WASHINGTON ( TheStreet) -- The Internet, in theory, is an egalitarian force, a democratizing tool that levels the economic playing field for anyone with access to a computer and a modem. Apparently, according to a new survey by STORES Magazine and BIGresearch, that goes for online retailers, too.

While the biggest players -- Amazon.com ( AMZN), Wal-Mart Stores ( WMT), eBay ( EBAY), Best Buy ( BBY) and J.C. Penney ( JCP) -- still rank among the top five favorite online retailers, according to STORES Magazine and BIGresearch, many lesser-known companies have now cracked the list.

Blair.com, a value-priced men's and women's apparel retailer, sits at No. 18; Newegg.com, a discount electronics site comes in at No. 22; Sierra Trading Post, a discount sports apparel retailer, reaches No. 39; lower-priced apparel retailer Chadwick's jumps to No. 32 from No. 40 last year; and general merchandise discounter Meijer.com, debuts at No. 42.

But the best illustration of shoppers' desire for a bargain might be the debut of Craigslist at No. 25. Craigslist.com allows shoppers to nab used, cheap furniture, apparel and other items from other users.

According to Phil Rist, executive vice president at BIGresearch, consumers are apparently less hesitant to turn to smaller e-commerce sites in the hunt for competitive prices.

"The economy has had an intense impact on Americans' bottom line," says Rist. "No longer is it a hassle to cross towns to find the best deal possible if it saves the family a few extra dollars for groceries or other essential purchases."

According to the list, shoppers are even utilizing search engines like Google ( GOOG), Yahoo ( YHOO) and AOL to find the best prices, with those sites landing at No. 8, No. 12 and No. 45, respectively, on the list of "shopping sites."

This agnostic approach to online shopping is apparently helping to propel the market. In February, Forrester Research, a market research firm, projected that U.S. online retail sales would grow 11% to $156 billion by the end of the year. While this jump is still less than the 18% increase seen in 2008, any growth in the current economic climate is arguably worth celebrating.

Forrester expects the online retail market to expand during the next five years at an annual growth rate of 10% beginning in 2008. He predicts that by 2012, U.S. online retail sales will reach $229 billion.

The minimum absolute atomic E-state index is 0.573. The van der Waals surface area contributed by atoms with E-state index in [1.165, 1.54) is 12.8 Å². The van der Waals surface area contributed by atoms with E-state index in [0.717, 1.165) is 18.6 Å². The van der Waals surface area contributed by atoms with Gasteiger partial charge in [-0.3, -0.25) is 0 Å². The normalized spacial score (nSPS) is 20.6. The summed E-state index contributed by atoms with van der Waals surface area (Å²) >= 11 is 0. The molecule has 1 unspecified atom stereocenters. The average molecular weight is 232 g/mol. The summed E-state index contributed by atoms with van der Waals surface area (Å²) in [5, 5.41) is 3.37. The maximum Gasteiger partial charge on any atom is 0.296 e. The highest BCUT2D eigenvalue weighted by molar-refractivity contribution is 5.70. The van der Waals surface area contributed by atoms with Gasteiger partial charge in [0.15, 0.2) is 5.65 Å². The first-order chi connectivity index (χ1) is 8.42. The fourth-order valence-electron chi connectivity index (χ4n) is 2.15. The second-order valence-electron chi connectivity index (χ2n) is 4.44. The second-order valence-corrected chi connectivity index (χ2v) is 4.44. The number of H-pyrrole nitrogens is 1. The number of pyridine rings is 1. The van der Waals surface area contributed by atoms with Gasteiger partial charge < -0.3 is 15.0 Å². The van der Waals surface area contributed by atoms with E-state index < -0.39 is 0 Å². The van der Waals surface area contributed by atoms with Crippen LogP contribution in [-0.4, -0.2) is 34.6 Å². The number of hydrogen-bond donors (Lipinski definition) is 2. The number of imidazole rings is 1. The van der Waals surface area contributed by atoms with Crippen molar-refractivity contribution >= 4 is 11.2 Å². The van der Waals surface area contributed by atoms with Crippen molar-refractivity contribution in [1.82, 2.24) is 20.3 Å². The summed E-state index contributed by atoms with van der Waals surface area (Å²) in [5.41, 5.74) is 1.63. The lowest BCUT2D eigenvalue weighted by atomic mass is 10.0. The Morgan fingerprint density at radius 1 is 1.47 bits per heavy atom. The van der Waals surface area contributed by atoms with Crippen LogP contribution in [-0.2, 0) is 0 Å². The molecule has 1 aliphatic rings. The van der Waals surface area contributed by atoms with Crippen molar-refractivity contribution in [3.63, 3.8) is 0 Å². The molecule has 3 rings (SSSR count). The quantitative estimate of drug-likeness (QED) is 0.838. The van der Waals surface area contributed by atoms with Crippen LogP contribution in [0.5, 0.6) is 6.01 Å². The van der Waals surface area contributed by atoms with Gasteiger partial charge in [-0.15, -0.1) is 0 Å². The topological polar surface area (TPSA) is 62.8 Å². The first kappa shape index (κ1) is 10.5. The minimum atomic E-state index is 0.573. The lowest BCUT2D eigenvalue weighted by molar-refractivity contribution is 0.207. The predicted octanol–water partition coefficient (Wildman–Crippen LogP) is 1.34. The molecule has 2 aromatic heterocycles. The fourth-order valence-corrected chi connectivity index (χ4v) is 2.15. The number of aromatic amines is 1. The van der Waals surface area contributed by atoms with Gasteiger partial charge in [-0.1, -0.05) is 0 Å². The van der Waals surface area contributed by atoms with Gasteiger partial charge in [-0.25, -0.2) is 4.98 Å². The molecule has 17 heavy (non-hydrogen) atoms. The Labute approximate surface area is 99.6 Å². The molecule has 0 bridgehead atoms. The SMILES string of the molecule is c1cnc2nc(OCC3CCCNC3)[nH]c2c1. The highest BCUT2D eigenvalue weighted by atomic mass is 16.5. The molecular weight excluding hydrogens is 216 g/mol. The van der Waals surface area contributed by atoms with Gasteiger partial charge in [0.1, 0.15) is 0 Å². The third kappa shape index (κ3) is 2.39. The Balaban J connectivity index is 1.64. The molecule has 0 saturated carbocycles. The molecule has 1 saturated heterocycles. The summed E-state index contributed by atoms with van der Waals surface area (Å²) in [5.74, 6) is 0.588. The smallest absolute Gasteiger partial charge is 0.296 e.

Not surprisingly, traditional brick-and-mortar retailers are realizing the threat these smaller online entities poses, and are beefing up their sites as a result.

Wal-Mart Stores made a big announcement this week, saying it will add one million new products to its Web site from three third-party vendors, putting it in closer competition with Amazon and eBay.

In August, rival Target ( TGT) said it will end its partnership with Amazon, and build its own Web site by the holidays of 2011.

Target outsources most of its e-commerce technology and fulfillment services to Amazon, but that deal is set to expire in 2011 and Target will not renew the contract.

Breaking the bonds with Amazon should allow Target the flexibility to add new capabilities and functions to its own Web site.

Likewise, in mid-August, Sears ( SHLD) launched a "Manage My Home" resource on its Web site. The feature is being marketed as a go-to destination for homeowners, with answers to home-related questions from home-care and product experts, detailed projects and links for upkeep and maintenance, checklist of things homeowners need to do around the house with links to products and a collection of product owner's manuals.

In addition, women's retailers Talbots ( TLB) and Charming Shoppes ( CHRS) are giving a facelift to their e-commerce sites. Both sites are adding personalized features like style advisors, wish lists and fit guides, to make online shopping more interactive.

All of which, of course, should make their online shopping experience more like, well, the brick-and-mortar one.
Retailer July Unique Visitors
Amazon.com 67,230,000
Walmart.com 32,599,000
eBay.com 70,522,630
BestBuy.com 16,469,000
JCPenney.com 13,190,000
Target.com 29,843,000
Kohls.com 4,861,345
Google.com 147,085,194
Overstock.com 6,553,000
Sears.com 13,104,000
OldNavy.com 266,051
Yahoo.com 141,365,659
QVC.com 5,104,000
LandsEnd.com 1,755,835
LLBean.com 3,155,372
HomeDepot.com 14,319,000
Blair.com 602,396
VictoriasSecret.com 5,694,000
Lowes.com 12,137,000
WomanWithin.com 1,379,413
Newegg.com 3,735,904
Kmart.com 8,592,000
Haband.com 529,268
Craigslist.org 8,007,826
ColdwaterCreek.com 720,740
Eastbay.com 1,568,292
Gap.com 4,016,564
LaneBryant.com 546,320
TigerDirect.com 3,228,355
Buy.com 1,568,292
Chadwicks.com 682,113
AE.com (American Eagle) 2,614,747
HSN.com 4,561,970
Roamans.com 743,438
Costco.com 7,876,000
Dillards.com 1,814,577
Zappos.com 5,342,000
SierraTradingPost.com 1,398,279
EddieBauer.com 406,815
Newport-News.com 1,194,317
Meijer.com 1,540,753
SamsClub.com 5,840,000
Forever21.com 1,774,929
Cabelas.com 4,255,050
AOL.com 55,627,663
BedBathandBeyond.com 6,230,000
REI.com 2,375,555
FashionBug.com 866,928
Source: STORES Magazine, Compete

-- Reported by Jeanine Poggi in New York.

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